By Mark Frendin | 14 March 2018
SOONER or later every angler will buy a rod. There are many brands on the market, each offering a selection of models. Some are crafted from bamboo but most rods are now built on blanks made from graphite, carbon fibre, composites of these materials, or fibreglass. Today, we are spoiled for choice.
You can buy fishing rods in big chain stores, online, from specialist local tackle outlets or go to a rod builder for a custom-made model. Rods vary in price from a under $50 to thousands of dollars.
This article is aimed at helping an angler develop a basic understanding of fishing rods. It examines rod types, terminology and the selection process. Finally, it offers some advice about care and maintenance.
The small print
Many manufacturers place information on their rods. This may include rod length, recommended line breaking strain, lure weight and, in some cases, “power” setting. Some use a series of letters that might refer to the rod’s purpose (BSR – bream spin rod), its “action” (MT – medium taper) or the model within the range. Some rods have a serial number for warranty purposes. These markings are found on the bottom third of the rod.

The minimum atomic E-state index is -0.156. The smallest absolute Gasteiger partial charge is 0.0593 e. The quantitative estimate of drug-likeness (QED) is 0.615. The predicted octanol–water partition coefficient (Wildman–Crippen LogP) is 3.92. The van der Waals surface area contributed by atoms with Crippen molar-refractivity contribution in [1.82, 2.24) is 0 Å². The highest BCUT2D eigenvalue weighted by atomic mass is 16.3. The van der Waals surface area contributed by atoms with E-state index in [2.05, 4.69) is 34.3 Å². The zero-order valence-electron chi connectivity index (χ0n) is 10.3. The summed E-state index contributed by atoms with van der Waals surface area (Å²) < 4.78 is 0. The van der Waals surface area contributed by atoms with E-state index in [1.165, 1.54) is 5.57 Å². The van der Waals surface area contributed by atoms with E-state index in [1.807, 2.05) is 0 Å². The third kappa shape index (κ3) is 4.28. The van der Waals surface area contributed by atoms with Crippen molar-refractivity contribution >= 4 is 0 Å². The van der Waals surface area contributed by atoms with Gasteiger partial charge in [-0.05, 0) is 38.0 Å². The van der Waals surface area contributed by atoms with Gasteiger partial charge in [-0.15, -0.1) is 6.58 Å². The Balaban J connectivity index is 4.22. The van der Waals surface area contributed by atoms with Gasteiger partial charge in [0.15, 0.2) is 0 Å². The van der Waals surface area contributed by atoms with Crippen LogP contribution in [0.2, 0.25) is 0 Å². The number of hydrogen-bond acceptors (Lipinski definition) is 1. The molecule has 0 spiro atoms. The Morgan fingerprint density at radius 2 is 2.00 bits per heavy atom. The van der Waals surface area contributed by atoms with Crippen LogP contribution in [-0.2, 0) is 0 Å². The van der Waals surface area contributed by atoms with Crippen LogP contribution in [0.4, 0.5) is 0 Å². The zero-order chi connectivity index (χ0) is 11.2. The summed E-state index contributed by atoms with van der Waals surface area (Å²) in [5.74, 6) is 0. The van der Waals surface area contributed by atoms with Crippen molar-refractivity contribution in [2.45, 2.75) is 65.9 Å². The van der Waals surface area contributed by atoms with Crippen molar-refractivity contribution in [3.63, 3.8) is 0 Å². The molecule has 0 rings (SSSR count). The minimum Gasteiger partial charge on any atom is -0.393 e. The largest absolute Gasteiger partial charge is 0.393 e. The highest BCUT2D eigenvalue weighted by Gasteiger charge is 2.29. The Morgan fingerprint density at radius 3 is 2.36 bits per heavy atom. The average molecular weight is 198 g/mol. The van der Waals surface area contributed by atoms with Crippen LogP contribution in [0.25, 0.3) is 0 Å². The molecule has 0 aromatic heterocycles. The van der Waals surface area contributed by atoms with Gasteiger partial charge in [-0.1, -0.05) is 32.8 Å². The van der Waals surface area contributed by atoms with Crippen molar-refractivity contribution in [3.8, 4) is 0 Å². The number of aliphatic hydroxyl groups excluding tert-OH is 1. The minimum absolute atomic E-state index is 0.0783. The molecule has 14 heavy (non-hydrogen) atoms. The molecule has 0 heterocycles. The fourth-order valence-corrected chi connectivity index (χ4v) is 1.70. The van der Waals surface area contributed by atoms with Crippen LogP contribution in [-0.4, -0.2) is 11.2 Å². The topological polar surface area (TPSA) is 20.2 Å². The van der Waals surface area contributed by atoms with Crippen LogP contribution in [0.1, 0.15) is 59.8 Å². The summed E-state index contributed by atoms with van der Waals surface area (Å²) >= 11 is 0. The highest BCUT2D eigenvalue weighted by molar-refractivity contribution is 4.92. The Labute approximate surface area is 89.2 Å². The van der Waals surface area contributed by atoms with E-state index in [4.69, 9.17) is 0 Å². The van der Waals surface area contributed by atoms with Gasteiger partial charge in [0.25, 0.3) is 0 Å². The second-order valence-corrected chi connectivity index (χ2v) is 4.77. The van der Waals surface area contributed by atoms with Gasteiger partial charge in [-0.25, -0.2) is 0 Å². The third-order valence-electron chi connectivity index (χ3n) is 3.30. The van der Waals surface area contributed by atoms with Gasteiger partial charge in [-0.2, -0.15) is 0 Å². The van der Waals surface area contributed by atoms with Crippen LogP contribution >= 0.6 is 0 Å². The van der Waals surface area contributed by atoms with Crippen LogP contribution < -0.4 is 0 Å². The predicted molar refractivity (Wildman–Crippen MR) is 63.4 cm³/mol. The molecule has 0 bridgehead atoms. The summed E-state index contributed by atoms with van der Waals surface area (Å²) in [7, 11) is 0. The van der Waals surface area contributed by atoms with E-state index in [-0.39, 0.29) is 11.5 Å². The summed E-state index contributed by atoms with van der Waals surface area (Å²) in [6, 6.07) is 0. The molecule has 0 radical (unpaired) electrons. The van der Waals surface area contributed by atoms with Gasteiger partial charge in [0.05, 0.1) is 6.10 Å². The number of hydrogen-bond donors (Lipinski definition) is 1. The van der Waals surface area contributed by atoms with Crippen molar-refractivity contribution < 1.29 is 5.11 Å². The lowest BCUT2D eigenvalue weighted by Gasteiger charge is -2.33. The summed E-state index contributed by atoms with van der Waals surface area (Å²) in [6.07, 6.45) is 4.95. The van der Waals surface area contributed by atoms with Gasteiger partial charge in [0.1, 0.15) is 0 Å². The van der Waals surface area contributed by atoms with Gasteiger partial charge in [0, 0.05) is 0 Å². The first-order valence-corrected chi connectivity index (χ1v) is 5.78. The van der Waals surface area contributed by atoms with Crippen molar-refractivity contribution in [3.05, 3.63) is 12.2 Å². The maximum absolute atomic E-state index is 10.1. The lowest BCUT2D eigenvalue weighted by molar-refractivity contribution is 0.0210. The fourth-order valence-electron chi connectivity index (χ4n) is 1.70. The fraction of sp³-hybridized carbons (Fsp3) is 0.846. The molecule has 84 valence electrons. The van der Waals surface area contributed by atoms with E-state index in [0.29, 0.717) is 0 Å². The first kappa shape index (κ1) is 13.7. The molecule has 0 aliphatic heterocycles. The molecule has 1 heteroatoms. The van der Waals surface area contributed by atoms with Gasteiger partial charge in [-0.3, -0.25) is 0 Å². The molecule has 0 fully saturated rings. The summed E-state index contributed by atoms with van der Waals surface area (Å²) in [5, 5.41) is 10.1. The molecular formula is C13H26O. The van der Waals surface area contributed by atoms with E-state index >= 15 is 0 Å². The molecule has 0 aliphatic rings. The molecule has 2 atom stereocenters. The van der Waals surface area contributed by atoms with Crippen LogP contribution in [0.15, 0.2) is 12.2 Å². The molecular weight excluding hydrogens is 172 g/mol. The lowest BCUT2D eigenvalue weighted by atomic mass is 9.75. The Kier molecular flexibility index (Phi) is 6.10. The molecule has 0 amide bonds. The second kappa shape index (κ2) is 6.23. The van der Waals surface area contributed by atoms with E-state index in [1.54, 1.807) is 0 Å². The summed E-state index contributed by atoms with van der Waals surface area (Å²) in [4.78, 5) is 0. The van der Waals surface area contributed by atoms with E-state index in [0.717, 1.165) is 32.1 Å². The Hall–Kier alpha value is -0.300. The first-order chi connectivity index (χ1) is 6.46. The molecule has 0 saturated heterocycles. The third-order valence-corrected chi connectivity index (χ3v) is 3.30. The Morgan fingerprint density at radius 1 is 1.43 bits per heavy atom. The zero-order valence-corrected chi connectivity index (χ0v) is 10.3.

Fly fishing rods will provide a recommended line weight suitable for that blank. Many game rods are built to suit a specific line class i.e. 10 kg. Most rods are built to suit a range (2-4 kg for example), which means you can fish lines from 2 – 4 kg over this rod.
There may also be a recommended cast weight that could be in grams or ounces. Again, this is likely to cover a range of weights i.e. 1/4 to 5/8 oz.
There are no standard labelling conventions so some lengths are in inches, feet or centimetres. Power ratings range from 1 to 5 with 1 being less powerful and relate to the rod’s use. An offshore3 power is not the same as a light estuary 3 power.
Read more at http://www.fishingworld.com.au/how-to/how-to-buy-the-right-rod#Lg3EBLdidkQ1sfet.99